Yokahama is down Tokyo Bay from Japan’s capital on the island of Honshu. This location provides a wide variety of places to visit and tour. Among them are:
Tokyo – No vacation in Japan would be complete without a visit to this cosmopolitan Asian capital. Among the sights are the Ginza (perhaps the most famous area of the city, containing restaurants and entertainment galore); the Imperial Palace, where you can see the Palace Plaza and the East Garden; the Meiji Shrine, a magnificent 20th century Shinto monument set in a man-made forest; the Asakusa Kannon Temple with its Nakamise Shopping Arcade; the Tasaki Pearl Gallery; and a cruise of Tokyo Bay.
Day trips from Tokyo include Kamakura, home of the 750-year-old Great Buddha; Mt. Fuji, where a cable car ride will take you up to the 5th station of the most famous mountain in Japan, with its panoramic views of the surrounding lake-dotted areas; the Peace Pagoda; and Hakone National Park, where you can visit the hot springs resort (a great way to relax), cruise Lake Ashi, or take a gondola ride up Mt. Komagatake for a panoramic view.
Kyoto – Take the famed Bullet Train from the current capital to Japan’s ancient capital. Visit the 17th century Nijo Castle, built in 1603 as the seat of the powerful Shoguns; the Golden Pavilion of the Kinkakuji Temple; the old Imperial Palace; Higashi Honganji Temple; the Kyoto Handicrafts Center; the iris-filled gardens of the Heian Shrine; or Pearl Island and Ise Shrine.
Hiroshima – The scene of the first atomic bomb blast offers the famous Peace Memorial Park and Museum; the A Bomb Dome; Miyajima, the Island of Shrines, with its forested slopes dotted with temples and pagodas; Itsukushima-Jinja, a Shinto shrine built in 593 with a Torii gate that appears to rise 53 feet out of the water; Hiroshima Castle, a 1591 construction rebuilt in 1958 containing armor, swords, and other samurai relics along with great views from its outdoor observation platform; and the 17th century Shukkei-en Garden.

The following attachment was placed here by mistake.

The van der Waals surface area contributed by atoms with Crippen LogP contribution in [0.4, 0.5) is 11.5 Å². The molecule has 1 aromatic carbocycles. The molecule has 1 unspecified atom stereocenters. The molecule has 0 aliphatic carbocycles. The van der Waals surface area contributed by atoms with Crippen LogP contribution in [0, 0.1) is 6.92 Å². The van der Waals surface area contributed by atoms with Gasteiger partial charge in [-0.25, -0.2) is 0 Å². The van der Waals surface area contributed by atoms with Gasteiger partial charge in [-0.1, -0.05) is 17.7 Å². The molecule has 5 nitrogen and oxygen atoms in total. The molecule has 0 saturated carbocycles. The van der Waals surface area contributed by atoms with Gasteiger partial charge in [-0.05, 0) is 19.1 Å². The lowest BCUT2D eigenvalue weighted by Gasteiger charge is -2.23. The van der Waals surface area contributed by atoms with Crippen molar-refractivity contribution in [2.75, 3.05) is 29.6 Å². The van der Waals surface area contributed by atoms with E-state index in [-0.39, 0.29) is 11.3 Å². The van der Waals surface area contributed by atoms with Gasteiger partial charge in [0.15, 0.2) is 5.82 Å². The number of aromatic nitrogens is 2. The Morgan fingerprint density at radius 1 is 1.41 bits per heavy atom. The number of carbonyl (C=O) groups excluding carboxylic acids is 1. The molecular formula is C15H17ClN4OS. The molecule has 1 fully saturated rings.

Takayama – This ancient city has many fascinating sights: the Takayama Jinja (Shinto shrine); the Kusakabe Folkcraft Museum and Heritage House (an example of traditional Japanese architecture); the Hida Minzoku-Mura Folk Village, containing traditional buildings, farmhouses, and other artifacts and providing demonstrations of traditional crafts; the streets of Kami Sannomichi, with its preserved traditional Japanese wooden houses; the San-Machi Suji historic district containing sake distilleries and lacquerware shops; and the farmers’ market.
Osaka – Among the sights are Osaka Castle, including its temple, originally built in 1583 and rebuilt in 1997; the Umeda, Namba, Minami, or one of the many other underground shopping centers; Osaka Aquarium; the National Bunraku Theater (traditional puppet theater); the Osaka International Peace Center (aka Peace Osaka), a WWII museum; and Sumiyoshi Taisha, Osaka’s most prominent shrine.
Other sights to see on Honshu: Nara (the oldest Japanese capital) - the Kasuga Shrine; the great image of Buddha; Byodoin Temple; Kurashiki – Ohara Museum of Art.; Okayama – the Okayama Castle and Korakuen Park; Matsumoto – Matsumoto Castle, built in 1593; the Japan Folklore Museum; Shirakawa –the unique Gassho-Zakuri (joined hands) style thatched housed, UNESCO World Heritage sites, are only found here; Kanazawa – Kenroku-En (the “Garden of Six Qualities”) dates from the 1670s and is one of Japan’s greatest gardens; adjacent is the Ishikawa Prefecture Crafts Museum, displaying more than 30 traditional crafts, including Kanazawa Haku gold leaf that has been produced since 1593 for feudal lords; Fushimi – Fushimi Inari Shrine has thousands of brightly colored Torii gates.
The above gives you an idea of how much there is to see and do; there is even more. You can do it yourself or take a guided tour from the U.S.